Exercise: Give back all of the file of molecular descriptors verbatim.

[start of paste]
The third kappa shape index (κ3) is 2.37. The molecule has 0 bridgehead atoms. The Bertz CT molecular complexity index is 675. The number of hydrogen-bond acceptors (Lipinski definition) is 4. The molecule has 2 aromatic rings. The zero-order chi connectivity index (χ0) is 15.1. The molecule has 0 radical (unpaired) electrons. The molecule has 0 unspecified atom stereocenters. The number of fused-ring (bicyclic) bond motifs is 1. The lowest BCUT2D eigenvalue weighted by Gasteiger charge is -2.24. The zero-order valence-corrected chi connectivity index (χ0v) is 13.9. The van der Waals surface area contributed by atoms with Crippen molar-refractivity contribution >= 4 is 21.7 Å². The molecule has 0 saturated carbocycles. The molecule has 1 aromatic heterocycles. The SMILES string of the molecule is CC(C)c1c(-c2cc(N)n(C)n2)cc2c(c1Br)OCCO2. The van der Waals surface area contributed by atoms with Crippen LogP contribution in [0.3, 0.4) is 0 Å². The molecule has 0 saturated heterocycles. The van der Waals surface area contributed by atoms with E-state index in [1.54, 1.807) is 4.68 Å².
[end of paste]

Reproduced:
The third kappa shape index (κ3) is 2.37. The molecule has 0 bridgehead atoms. The Bertz CT molecular complexity index is 675. The number of hydrogen-bond acceptors (Lipinski definition) is 4. The molecule has 2 aromatic rings. The zero-order chi connectivity index (χ0) is 15.1. The molecule has 0 radical (unpaired) electrons. The molecule has 0 unspecified atom stereocenters. The number of fused-ring (bicyclic) bond motifs is 1. The lowest BCUT2D eigenvalue weighted by Gasteiger charge is -2.24. The zero-order valence-corrected chi connectivity index (χ0v) is 13.9. The van der Waals surface area contributed by atoms with Crippen molar-refractivity contribution >= 4 is 21.7 Å². The molecule has 0 saturated carbocycles. The molecule has 1 aromatic heterocycles. The SMILES string of the molecule is CC(C)c1c(-c2cc(N)n(C)n2)cc2c(c1Br)OCCO2. The van der Waals surface area contributed by atoms with Crippen LogP contribution in [0.3, 0.4) is 0 Å². The molecule has 0 saturated heterocycles. The van der Waals surface area contributed by atoms with E-state index in [1.54, 1.807) is 4.68 Å².